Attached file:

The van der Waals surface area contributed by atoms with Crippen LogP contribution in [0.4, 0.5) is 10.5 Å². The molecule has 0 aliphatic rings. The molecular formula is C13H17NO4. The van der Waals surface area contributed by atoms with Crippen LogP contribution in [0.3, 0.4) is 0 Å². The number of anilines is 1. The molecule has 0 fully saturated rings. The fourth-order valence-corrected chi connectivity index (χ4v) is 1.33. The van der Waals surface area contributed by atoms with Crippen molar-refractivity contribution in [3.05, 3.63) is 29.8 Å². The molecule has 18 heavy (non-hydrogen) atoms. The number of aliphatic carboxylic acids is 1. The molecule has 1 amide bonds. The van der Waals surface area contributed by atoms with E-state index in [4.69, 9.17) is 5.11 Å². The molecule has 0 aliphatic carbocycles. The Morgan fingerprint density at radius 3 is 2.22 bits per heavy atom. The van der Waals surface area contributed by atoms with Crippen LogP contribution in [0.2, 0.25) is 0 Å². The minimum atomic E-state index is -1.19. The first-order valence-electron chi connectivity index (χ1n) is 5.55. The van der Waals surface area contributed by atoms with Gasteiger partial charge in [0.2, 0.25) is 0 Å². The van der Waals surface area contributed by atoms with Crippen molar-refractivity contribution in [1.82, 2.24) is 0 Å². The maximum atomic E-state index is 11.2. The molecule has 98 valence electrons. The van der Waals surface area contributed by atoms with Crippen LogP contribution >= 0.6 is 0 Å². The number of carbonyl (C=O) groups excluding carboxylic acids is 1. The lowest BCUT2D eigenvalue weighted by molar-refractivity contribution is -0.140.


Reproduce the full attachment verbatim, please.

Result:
The van der Waals surface area contributed by atoms with Crippen LogP contribution in [0.4, 0.5) is 10.5 Å². The molecule has 0 aliphatic rings. The molecular formula is C13H17NO4. The van der Waals surface area contributed by atoms with Crippen LogP contribution in [0.3, 0.4) is 0 Å². The number of anilines is 1. The molecule has 0 fully saturated rings. The fourth-order valence-corrected chi connectivity index (χ4v) is 1.33. The van der Waals surface area contributed by atoms with Crippen molar-refractivity contribution in [3.05, 3.63) is 29.8 Å². The molecule has 18 heavy (non-hydrogen) atoms. The number of aliphatic carboxylic acids is 1. The molecule has 1 amide bonds. The van der Waals surface area contributed by atoms with E-state index in [4.69, 9.17) is 5.11 Å². The molecule has 0 aliphatic carbocycles. The Morgan fingerprint density at radius 3 is 2.22 bits per heavy atom. The van der Waals surface area contributed by atoms with Crippen LogP contribution in [0.2, 0.25) is 0 Å². The minimum atomic E-state index is -1.19. The first-order valence-electron chi connectivity index (χ1n) is 5.55. The van der Waals surface area contributed by atoms with Gasteiger partial charge in [0.2, 0.25) is 0 Å². The van der Waals surface area contributed by atoms with Crippen molar-refractivity contribution in [1.82, 2.24) is 0 Å². The maximum atomic E-state index is 11.2. The molecule has 98 valence electrons. The van der Waals surface area contributed by atoms with Crippen LogP contribution >= 0.6 is 0 Å². The number of carbonyl (C=O) groups excluding carboxylic acids is 1. The lowest BCUT2D eigenvalue weighted by molar-refractivity contribution is -0.140.